Buying for the afterlife

In NYC, the market for grave space is alive and on the rise

Mar.March 01, 2016 10:00 AM

Green-Wood cemetery in Brooklyn

By the time he died in 2013, Mayor Ed Koch had already meticulously planned everything about his burial, right down to what his tombstone at the exclusive Trinity Church graveyard in Washington Heights would read. The cost? $20,000. “The idea of leaving Manhattan permanently irritates me,” the late mayor said in 2008, according to the New York Times. While the sum may have seemed outrageous at the time, today there are New York City cemeteries where no amount of money can buy you a resting place. As such, the demand for burial plots is creating a thriving albeit morbid real estate boom. The problem is especially acute in Brooklyn. The trendy borough happens to be the most popular destination for a final resting place after Manhattan, where the burial plot market is already saturated. In Brooklyn’s 478-acre Green-Wood cemetery, prices for graves have jumped 40 percent in four years. “Brooklyn’s hot, so burial space in Brooklyn is hot,” explained Richard Moylan, who has been president at Green-Wood for 43 years. In the Bronx, however, Woodlawn cemetery is developing 20 acres of additional space that will create thousands of extra burial spots. But even the best-laid burial plans can go awry, as attested by Koch. In 2013, it was discovered that his tombstone had been etched with the incorrect birthdate. The engraving has since been corrected.


The approximate number of years remaining until all but two of the five boroughs in NYC are expected to completely run out of burial space. The only boroughs expected to have room are Staten Island and the Bronx. The sought-after Green-Wood cemetery is now down to three to four acres of available burial land.


The number of privately owned cemeteries in NYC. Calvary Cemetery, a Catholic Cemetery in Queens, is the largest with about 3 million burials over 365 acres. The smallest cemetery is West 11th Street Cemetery of the Shearith Israel Congregation, which opened in 1805. It holds just 30 graves.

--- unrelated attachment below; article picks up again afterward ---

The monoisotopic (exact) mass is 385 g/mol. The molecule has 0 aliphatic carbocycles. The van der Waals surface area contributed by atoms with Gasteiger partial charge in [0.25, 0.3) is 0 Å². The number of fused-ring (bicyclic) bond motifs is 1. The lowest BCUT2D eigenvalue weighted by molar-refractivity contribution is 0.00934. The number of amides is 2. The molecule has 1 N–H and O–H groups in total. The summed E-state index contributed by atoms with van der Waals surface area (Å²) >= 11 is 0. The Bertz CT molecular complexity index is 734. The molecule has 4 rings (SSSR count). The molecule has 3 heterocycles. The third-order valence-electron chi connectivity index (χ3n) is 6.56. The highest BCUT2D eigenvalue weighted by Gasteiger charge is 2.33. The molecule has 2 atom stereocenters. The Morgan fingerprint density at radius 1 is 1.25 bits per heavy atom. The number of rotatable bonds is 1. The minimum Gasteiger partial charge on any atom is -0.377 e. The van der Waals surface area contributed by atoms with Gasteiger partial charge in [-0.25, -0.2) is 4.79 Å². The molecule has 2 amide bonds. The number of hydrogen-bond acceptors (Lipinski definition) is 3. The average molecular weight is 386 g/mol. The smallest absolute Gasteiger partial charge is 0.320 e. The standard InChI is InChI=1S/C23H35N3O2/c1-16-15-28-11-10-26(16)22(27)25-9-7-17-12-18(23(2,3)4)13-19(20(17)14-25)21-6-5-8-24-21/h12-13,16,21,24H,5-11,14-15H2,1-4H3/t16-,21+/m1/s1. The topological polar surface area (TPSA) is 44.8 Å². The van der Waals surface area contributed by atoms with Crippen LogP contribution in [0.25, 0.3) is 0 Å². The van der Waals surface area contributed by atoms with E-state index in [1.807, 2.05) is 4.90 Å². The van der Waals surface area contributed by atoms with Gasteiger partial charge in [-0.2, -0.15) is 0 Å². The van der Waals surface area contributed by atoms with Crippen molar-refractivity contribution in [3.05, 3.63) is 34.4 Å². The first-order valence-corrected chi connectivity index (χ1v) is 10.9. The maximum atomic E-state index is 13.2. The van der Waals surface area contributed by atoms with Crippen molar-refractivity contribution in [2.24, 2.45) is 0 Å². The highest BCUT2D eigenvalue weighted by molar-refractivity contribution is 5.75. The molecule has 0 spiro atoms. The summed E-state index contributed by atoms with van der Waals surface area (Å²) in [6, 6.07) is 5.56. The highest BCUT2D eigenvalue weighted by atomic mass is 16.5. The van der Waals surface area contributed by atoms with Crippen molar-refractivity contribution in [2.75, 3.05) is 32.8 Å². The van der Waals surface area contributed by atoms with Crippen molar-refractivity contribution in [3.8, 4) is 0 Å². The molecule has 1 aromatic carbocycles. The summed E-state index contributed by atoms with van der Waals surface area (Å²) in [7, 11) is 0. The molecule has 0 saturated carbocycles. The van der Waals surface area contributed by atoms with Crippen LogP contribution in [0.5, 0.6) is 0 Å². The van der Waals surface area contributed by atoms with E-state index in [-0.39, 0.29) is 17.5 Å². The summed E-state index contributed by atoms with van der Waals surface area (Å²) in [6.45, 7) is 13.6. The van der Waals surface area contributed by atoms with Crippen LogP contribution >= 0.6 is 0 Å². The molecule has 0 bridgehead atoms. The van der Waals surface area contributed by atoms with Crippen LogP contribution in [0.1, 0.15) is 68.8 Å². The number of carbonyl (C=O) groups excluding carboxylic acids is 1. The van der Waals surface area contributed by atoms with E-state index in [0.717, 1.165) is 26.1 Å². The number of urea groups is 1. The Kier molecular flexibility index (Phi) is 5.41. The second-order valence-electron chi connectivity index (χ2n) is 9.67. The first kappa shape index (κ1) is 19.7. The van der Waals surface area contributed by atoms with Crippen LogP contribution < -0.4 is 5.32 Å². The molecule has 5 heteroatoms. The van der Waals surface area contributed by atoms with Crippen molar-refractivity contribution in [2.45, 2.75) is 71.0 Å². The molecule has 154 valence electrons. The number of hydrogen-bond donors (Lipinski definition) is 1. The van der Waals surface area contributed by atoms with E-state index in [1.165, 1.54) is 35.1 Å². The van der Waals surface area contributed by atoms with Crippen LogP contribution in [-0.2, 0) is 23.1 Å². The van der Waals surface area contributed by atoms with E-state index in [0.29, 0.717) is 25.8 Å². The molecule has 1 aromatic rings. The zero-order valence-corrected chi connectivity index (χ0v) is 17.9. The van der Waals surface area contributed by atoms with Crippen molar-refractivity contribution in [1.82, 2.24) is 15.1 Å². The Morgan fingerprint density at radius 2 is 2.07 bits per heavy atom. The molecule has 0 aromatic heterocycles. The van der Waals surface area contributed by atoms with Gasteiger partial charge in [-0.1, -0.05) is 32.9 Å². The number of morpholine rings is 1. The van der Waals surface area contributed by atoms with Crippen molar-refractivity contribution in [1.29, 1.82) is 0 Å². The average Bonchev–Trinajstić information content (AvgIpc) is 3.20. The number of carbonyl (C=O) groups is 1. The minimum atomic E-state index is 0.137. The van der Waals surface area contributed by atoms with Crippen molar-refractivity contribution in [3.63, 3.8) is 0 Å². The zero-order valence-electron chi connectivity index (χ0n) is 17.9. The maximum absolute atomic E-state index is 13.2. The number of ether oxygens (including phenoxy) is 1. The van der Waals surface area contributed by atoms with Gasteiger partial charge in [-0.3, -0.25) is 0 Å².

casketThe minimum cost of buying a single grave at Brooklyn’s Green-Wood cemetery. Four years ago the price of a grave was $12,000. “Premium” plots have climbed to $28,000 this year from $20,000 in 2013. At Trinity Church, prices range from $10,000 to $22,000 for a single crypt. The church also offers above-ground mausoleums, but they are reserved for VIPs at an undisclosed price.


The price of one of two remaining vaults — or mausoleums — at the exclusive Marble Cemetery in the East Village. The vaults, the size of a one-car garage, are the last two remaining burial plots for sale in Manhattan. As a comparison, the price of a private mausoleum for two will run $75,000 at the Bronx’s Woodlawn Cemetery.


The price of being buried close to either “Moby Dick” author Herman Melville or jazz musician Miles Davis, both of whom lie in graves at Woodlawn cemetery. Spaces at the Bronx cemetery’s fenced edges, meanwhile, cost $7,000 or $8,000.


The last year a new cemetery was built in NYC. Resurrection Cemetery, a 126-acre Roman Catholic cemetery on Staten Island, opened because most of the island’s Catholic burial plots were spoken for. In 2009, Green-Wood explored a bid to buy city-owned Canarsie Cemetery, but it went to Cypress Hill, another Brooklyn cemetery.


The number of years that the “rural cemetery” law in New York requires cemeteries to wait before reclaiming plots from families they have not heard from. Cemeteries can also buy back purchased but unused plots from heirs.

gold-urn$17 billion

Current total revenues for the U.S. funeral industry, up from $12.6 billion in 1997. Over the past decade, the average cost of an adult funeral in the U.S. has increased 28.6 percent, to around $8,000 in 2015 from $5,500 in 2004. NYC is the most expensive city to be buried in. One of the cheapest U.S. locations is rural Margaretta Township in Ohio, where a plot costs $425 for residents and $675 for non-residents.


The number of bones and bone fragments found last summer beneath the 126th Street Bus Depot in Upper Manhattan, once the site of a Reformed Dutch churchyard where New Yorkers of African descent had been buried from the 17th century through the 19th century. A similar graveyard discovery was made in 1991 at 290 Broadway. A total of 419 bodies were found. The location is now the site of the IRS.


The average cost of a cremation in the U.S. — the cheaper post-death option. In New York, cremations accounted for 39.6 percent of funerals in 2014, but are expected to increase to 62.6 percent in 2030. Prices for a decorative urn can start at just a few hundred dollars, compared to $1,300 for a casket from a funeral home.

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